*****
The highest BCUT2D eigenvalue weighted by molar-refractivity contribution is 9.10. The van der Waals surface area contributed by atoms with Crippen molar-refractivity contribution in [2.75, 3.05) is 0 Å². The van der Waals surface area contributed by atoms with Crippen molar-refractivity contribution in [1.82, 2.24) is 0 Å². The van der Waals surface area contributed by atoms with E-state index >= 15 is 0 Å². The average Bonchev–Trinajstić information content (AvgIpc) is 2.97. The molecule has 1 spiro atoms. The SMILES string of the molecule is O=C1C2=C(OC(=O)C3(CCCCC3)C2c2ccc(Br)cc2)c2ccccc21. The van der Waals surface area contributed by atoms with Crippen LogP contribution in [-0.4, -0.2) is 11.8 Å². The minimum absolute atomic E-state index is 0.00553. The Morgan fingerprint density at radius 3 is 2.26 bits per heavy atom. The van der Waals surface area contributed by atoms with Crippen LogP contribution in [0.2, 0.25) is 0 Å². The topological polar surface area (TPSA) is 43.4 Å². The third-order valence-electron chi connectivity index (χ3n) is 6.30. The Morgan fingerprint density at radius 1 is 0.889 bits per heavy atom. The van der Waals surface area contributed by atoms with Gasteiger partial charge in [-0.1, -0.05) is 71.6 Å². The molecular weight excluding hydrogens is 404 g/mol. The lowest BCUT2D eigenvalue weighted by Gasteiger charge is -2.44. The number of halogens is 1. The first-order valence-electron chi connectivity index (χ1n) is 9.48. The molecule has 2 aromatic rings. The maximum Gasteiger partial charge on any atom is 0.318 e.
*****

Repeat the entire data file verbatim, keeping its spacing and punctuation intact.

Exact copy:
The highest BCUT2D eigenvalue weighted by molar-refractivity contribution is 9.10. The van der Waals surface area contributed by atoms with Crippen molar-refractivity contribution in [2.75, 3.05) is 0 Å². The van der Waals surface area contributed by atoms with Crippen molar-refractivity contribution in [1.82, 2.24) is 0 Å². The van der Waals surface area contributed by atoms with E-state index >= 15 is 0 Å². The average Bonchev–Trinajstić information content (AvgIpc) is 2.97. The molecule has 1 spiro atoms. The SMILES string of the molecule is O=C1C2=C(OC(=O)C3(CCCCC3)C2c2ccc(Br)cc2)c2ccccc21. The van der Waals surface area contributed by atoms with Crippen LogP contribution in [-0.4, -0.2) is 11.8 Å². The minimum absolute atomic E-state index is 0.00553. The Morgan fingerprint density at radius 3 is 2.26 bits per heavy atom. The van der Waals surface area contributed by atoms with Crippen LogP contribution in [0.2, 0.25) is 0 Å². The topological polar surface area (TPSA) is 43.4 Å². The third-order valence-electron chi connectivity index (χ3n) is 6.30. The Morgan fingerprint density at radius 1 is 0.889 bits per heavy atom. The van der Waals surface area contributed by atoms with Gasteiger partial charge in [-0.1, -0.05) is 71.6 Å². The molecular weight excluding hydrogens is 404 g/mol. The lowest BCUT2D eigenvalue weighted by Gasteiger charge is -2.44. The number of halogens is 1. The first-order valence-electron chi connectivity index (χ1n) is 9.48. The molecule has 2 aromatic rings. The maximum Gasteiger partial charge on any atom is 0.318 e.